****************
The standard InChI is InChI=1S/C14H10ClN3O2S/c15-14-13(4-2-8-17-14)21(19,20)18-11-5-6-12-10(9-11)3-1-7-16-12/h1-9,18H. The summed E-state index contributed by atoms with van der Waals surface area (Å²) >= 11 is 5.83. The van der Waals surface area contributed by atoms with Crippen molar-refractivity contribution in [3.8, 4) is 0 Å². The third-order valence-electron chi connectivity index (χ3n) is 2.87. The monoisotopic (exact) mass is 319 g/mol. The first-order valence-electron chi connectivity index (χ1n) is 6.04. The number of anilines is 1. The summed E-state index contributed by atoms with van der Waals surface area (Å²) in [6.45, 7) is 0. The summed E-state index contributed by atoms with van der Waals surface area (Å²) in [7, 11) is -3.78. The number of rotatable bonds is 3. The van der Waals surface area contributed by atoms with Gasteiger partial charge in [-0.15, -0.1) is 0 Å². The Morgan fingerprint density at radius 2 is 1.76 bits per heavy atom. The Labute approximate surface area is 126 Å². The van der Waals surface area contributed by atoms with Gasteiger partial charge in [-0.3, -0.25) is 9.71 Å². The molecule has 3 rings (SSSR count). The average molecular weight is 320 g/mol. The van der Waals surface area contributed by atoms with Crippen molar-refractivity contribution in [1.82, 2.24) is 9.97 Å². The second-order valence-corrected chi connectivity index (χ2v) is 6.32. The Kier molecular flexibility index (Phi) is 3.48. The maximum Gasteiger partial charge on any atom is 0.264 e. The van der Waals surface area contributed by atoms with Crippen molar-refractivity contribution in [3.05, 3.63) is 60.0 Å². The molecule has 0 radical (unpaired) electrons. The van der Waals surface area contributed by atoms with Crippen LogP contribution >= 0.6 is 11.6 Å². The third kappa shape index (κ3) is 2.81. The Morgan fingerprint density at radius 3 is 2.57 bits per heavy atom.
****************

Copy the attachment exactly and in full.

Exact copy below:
The standard InChI is InChI=1S/C14H10ClN3O2S/c15-14-13(4-2-8-17-14)21(19,20)18-11-5-6-12-10(9-11)3-1-7-16-12/h1-9,18H. The summed E-state index contributed by atoms with van der Waals surface area (Å²) >= 11 is 5.83. The van der Waals surface area contributed by atoms with Crippen molar-refractivity contribution in [3.8, 4) is 0 Å². The third-order valence-electron chi connectivity index (χ3n) is 2.87. The monoisotopic (exact) mass is 319 g/mol. The first-order valence-electron chi connectivity index (χ1n) is 6.04. The number of anilines is 1. The summed E-state index contributed by atoms with van der Waals surface area (Å²) in [6.45, 7) is 0. The summed E-state index contributed by atoms with van der Waals surface area (Å²) in [7, 11) is -3.78. The number of rotatable bonds is 3. The van der Waals surface area contributed by atoms with Gasteiger partial charge in [-0.15, -0.1) is 0 Å². The Morgan fingerprint density at radius 2 is 1.76 bits per heavy atom. The Labute approximate surface area is 126 Å². The van der Waals surface area contributed by atoms with Gasteiger partial charge in [-0.3, -0.25) is 9.71 Å². The molecule has 3 rings (SSSR count). The average molecular weight is 320 g/mol. The van der Waals surface area contributed by atoms with Crippen molar-refractivity contribution in [1.82, 2.24) is 9.97 Å². The second-order valence-corrected chi connectivity index (χ2v) is 6.32. The Kier molecular flexibility index (Phi) is 3.48. The maximum Gasteiger partial charge on any atom is 0.264 e. The van der Waals surface area contributed by atoms with Crippen molar-refractivity contribution in [3.05, 3.63) is 60.0 Å². The molecule has 0 radical (unpaired) electrons. The van der Waals surface area contributed by atoms with Crippen LogP contribution >= 0.6 is 11.6 Å². The third kappa shape index (κ3) is 2.81. The Morgan fingerprint density at radius 3 is 2.57 bits per heavy atom.